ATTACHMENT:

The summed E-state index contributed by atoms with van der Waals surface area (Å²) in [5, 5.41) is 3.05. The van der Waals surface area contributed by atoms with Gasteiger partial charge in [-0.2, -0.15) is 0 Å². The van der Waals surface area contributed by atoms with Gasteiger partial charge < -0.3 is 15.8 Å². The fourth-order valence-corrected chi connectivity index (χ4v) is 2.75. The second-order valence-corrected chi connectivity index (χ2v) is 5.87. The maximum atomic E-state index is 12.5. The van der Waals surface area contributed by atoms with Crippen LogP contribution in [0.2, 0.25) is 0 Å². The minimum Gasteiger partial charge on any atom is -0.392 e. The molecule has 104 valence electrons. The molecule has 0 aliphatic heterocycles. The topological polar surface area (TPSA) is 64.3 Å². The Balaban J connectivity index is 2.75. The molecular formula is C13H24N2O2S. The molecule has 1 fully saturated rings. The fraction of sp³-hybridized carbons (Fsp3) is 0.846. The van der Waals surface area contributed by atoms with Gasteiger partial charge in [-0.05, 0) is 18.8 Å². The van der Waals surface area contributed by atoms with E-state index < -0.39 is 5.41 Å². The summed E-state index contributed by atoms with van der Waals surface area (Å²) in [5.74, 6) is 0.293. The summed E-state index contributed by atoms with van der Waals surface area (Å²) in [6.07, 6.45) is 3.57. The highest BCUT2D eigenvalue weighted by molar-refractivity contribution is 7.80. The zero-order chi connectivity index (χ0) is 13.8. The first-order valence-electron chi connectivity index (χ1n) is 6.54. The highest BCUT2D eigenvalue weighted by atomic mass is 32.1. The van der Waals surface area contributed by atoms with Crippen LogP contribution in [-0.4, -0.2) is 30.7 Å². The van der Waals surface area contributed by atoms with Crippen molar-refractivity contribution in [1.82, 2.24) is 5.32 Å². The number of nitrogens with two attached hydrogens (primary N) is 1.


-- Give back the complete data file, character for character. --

The summed E-state index contributed by atoms with van der Waals surface area (Å²) in [5, 5.41) is 3.05. The van der Waals surface area contributed by atoms with Gasteiger partial charge in [-0.2, -0.15) is 0 Å². The van der Waals surface area contributed by atoms with Gasteiger partial charge < -0.3 is 15.8 Å². The fourth-order valence-corrected chi connectivity index (χ4v) is 2.75. The second-order valence-corrected chi connectivity index (χ2v) is 5.87. The maximum atomic E-state index is 12.5. The van der Waals surface area contributed by atoms with Crippen LogP contribution in [0.2, 0.25) is 0 Å². The minimum Gasteiger partial charge on any atom is -0.392 e. The molecule has 104 valence electrons. The molecule has 0 aliphatic heterocycles. The topological polar surface area (TPSA) is 64.3 Å². The Balaban J connectivity index is 2.75. The molecular formula is C13H24N2O2S. The molecule has 1 fully saturated rings. The fraction of sp³-hybridized carbons (Fsp3) is 0.846. The van der Waals surface area contributed by atoms with Gasteiger partial charge in [-0.05, 0) is 18.8 Å². The van der Waals surface area contributed by atoms with E-state index < -0.39 is 5.41 Å². The summed E-state index contributed by atoms with van der Waals surface area (Å²) in [5.74, 6) is 0.293. The summed E-state index contributed by atoms with van der Waals surface area (Å²) in [6.07, 6.45) is 3.57. The highest BCUT2D eigenvalue weighted by molar-refractivity contribution is 7.80. The zero-order chi connectivity index (χ0) is 13.8. The first-order valence-electron chi connectivity index (χ1n) is 6.54. The highest BCUT2D eigenvalue weighted by atomic mass is 32.1. The van der Waals surface area contributed by atoms with Crippen LogP contribution in [-0.4, -0.2) is 30.7 Å². The van der Waals surface area contributed by atoms with Crippen molar-refractivity contribution in [1.82, 2.24) is 5.32 Å². The number of nitrogens with two attached hydrogens (primary N) is 1.